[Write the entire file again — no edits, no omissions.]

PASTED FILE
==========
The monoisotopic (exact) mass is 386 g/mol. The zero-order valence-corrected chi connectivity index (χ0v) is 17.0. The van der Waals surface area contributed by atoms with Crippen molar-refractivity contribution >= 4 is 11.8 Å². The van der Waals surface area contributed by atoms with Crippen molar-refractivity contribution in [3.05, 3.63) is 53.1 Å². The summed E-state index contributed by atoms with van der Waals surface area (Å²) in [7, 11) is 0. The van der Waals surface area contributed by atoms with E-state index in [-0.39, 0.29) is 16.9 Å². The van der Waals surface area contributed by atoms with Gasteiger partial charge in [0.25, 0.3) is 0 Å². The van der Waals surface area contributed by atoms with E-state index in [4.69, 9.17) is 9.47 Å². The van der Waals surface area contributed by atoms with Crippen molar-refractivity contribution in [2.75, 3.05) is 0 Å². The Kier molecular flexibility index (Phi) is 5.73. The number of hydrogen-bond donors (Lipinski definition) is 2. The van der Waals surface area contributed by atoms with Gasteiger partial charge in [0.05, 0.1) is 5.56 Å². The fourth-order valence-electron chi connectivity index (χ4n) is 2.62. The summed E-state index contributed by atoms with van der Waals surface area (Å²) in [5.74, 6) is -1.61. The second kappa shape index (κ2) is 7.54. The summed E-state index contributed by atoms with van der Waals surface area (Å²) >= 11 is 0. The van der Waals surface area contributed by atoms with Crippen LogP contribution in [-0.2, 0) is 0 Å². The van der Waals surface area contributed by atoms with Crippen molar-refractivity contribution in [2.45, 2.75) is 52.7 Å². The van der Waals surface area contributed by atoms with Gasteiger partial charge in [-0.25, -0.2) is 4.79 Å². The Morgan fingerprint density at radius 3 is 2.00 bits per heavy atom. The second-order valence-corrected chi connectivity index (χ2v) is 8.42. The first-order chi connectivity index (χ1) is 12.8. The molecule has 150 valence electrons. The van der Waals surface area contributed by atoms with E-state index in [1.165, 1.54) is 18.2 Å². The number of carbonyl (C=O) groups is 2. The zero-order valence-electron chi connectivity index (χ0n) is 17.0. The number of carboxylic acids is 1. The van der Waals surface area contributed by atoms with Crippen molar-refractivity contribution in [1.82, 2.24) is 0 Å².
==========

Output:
The monoisotopic (exact) mass is 386 g/mol. The zero-order valence-corrected chi connectivity index (χ0v) is 17.0. The van der Waals surface area contributed by atoms with Crippen molar-refractivity contribution >= 4 is 11.8 Å². The van der Waals surface area contributed by atoms with Crippen molar-refractivity contribution in [3.05, 3.63) is 53.1 Å². The summed E-state index contributed by atoms with van der Waals surface area (Å²) in [7, 11) is 0. The van der Waals surface area contributed by atoms with E-state index in [-0.39, 0.29) is 16.9 Å². The van der Waals surface area contributed by atoms with Gasteiger partial charge in [0.25, 0.3) is 0 Å². The van der Waals surface area contributed by atoms with E-state index in [4.69, 9.17) is 9.47 Å². The van der Waals surface area contributed by atoms with Crippen molar-refractivity contribution in [2.75, 3.05) is 0 Å². The Kier molecular flexibility index (Phi) is 5.73. The number of hydrogen-bond donors (Lipinski definition) is 2. The van der Waals surface area contributed by atoms with Gasteiger partial charge in [0.05, 0.1) is 5.56 Å². The fourth-order valence-electron chi connectivity index (χ4n) is 2.62. The summed E-state index contributed by atoms with van der Waals surface area (Å²) in [5.74, 6) is -1.61. The second kappa shape index (κ2) is 7.54. The summed E-state index contributed by atoms with van der Waals surface area (Å²) >= 11 is 0. The van der Waals surface area contributed by atoms with Crippen LogP contribution in [-0.2, 0) is 0 Å². The van der Waals surface area contributed by atoms with Crippen molar-refractivity contribution in [2.45, 2.75) is 52.7 Å². The van der Waals surface area contributed by atoms with Gasteiger partial charge in [-0.25, -0.2) is 4.79 Å². The Morgan fingerprint density at radius 3 is 2.00 bits per heavy atom. The second-order valence-corrected chi connectivity index (χ2v) is 8.42. The first-order chi connectivity index (χ1) is 12.8. The molecule has 150 valence electrons. The van der Waals surface area contributed by atoms with E-state index in [1.165, 1.54) is 18.2 Å². The number of carbonyl (C=O) groups is 2. The zero-order valence-electron chi connectivity index (χ0n) is 17.0. The number of carboxylic acids is 1. The van der Waals surface area contributed by atoms with Crippen molar-refractivity contribution in [1.82, 2.24) is 0 Å².